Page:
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Tiger mums, helicopter parents and modern child-rearing angst, Opinion News

Tiger mums, helicopter parents and modern child-rearing angst, Opinion News
Growing up in the 1960s and 70s, I had what could be accurately called a carefree childhood. Mostly I was left to my own devices to entertain myself. I wasn't taught to read or write until I went to primary school nor was I enrolled in a kindergarten; I think now it was because my parents couldn't afford the additional expense (there were already four other children at school) and they probably felt that it was unnecessary. A few months into Primary 1, my form teacher asked to see my mother: She'd thought that I might be intellectually impaired. My mother listened passively to her and when we got home, she didn't say a word about this to me then and never after. My mother, who had a few years of formal education and could read and write only in Chinese, proceeded to coach me on that single subject and kept an eye out that I would complete whatever homework I was given - even though she couldn't understand most of the other subjects. There have been many calls for changes.

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Millennials Turn to 'Kangaroo Parenting' I remember the first time I read “Bringing Up Bebe,” the seminal book on French parenting. I wasn’t even trying to be a parent yet, but after reading the glowing reviews, I saw what the fuss was about. I was particularly intrigued by a style of parenting that seemed to put parents and their needs before those of their children. All over Asia — where I grew up — making large sacrifices for your children seemed to be the only way to parent. Since I became a mom in 2016, I’ve only become more interested in parenting styles from around the world. I’ve read about the positive way Germans and Scandinavians raise their kids, about “attachment” and “helicopter” parenting.

Tailor parenting style to your child, Latest Singapore News "At the time, I chafed at such rigid structures... Yet, looking back, I realise how this sort of parenting helped me become the person I am today. The supervision, discipline and structure helped give me a form of security in my life." Smaller families in Singapore, leading to unhealthy parenting styles SINGAPORE: It really didn’t seem that long ago when the Stop at Two campaign was in full swing, warning parents in Singapore that “the more you have, the less they (each) get”. Yet, the challenge today isn’t to discourage families from having many children, but to coax or even cajole young Singaporeans to get married earlier and have them. Compared to a few decades before, family sizes are shrinking as new parents tend to have less children.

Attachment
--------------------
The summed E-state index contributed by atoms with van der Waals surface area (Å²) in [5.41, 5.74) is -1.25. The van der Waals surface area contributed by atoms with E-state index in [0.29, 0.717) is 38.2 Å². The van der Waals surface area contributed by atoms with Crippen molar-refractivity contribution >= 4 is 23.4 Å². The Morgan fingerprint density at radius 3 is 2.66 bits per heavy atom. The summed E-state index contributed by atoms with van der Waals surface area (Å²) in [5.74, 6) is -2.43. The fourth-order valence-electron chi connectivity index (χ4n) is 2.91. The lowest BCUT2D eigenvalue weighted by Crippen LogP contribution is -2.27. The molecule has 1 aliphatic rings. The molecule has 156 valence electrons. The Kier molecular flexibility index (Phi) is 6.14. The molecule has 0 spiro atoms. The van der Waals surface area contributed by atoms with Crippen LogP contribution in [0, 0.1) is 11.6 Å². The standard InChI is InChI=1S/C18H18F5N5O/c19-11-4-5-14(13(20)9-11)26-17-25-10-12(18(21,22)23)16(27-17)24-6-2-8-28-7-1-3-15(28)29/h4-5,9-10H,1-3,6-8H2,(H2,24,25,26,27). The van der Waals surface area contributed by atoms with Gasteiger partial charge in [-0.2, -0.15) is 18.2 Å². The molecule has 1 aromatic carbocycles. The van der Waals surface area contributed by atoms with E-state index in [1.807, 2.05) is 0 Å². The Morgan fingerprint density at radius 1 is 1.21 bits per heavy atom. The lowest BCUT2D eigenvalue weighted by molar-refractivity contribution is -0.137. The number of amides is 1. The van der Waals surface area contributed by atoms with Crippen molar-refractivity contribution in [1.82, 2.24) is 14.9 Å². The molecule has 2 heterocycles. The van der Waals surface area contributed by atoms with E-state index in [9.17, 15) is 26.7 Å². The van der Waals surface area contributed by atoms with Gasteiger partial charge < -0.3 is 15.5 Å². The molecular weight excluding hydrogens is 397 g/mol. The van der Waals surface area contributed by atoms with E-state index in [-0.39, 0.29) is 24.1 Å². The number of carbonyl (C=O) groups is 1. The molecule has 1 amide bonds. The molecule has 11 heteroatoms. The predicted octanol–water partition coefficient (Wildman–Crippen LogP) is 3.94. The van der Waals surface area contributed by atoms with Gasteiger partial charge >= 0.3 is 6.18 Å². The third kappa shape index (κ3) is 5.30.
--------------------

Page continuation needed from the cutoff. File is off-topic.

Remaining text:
Supportive parents are associated with safer teenage driving Am Fam Physician. 2009 Dec 15;80(12):1486-1491. Background: Motor vehicle crashes are the leading cause of death and acquired disability among adolescents. Because behavior and behavioral choices account for more than 70 percent of all adolescent deaths, it has become increasingly apparent that influencing the driving-related attitudes and behaviors of teenagers is as important as teaching driving safety.

Many Singaporeans’ parenting style not helping children succeed - TODAYonline I was disturbed to read the report “MP proposes piloting cluster of schools without exams, streaming” (Jan 22). In the current debate on how best to restructure the education system, more people seem inclined to wash the outside of a dirty cup and call it clean, but leaving the inside filthy as ever. An examination-free education system would serve only to mask the inadequacies of the current generation of pupils, rather than help them to succeed.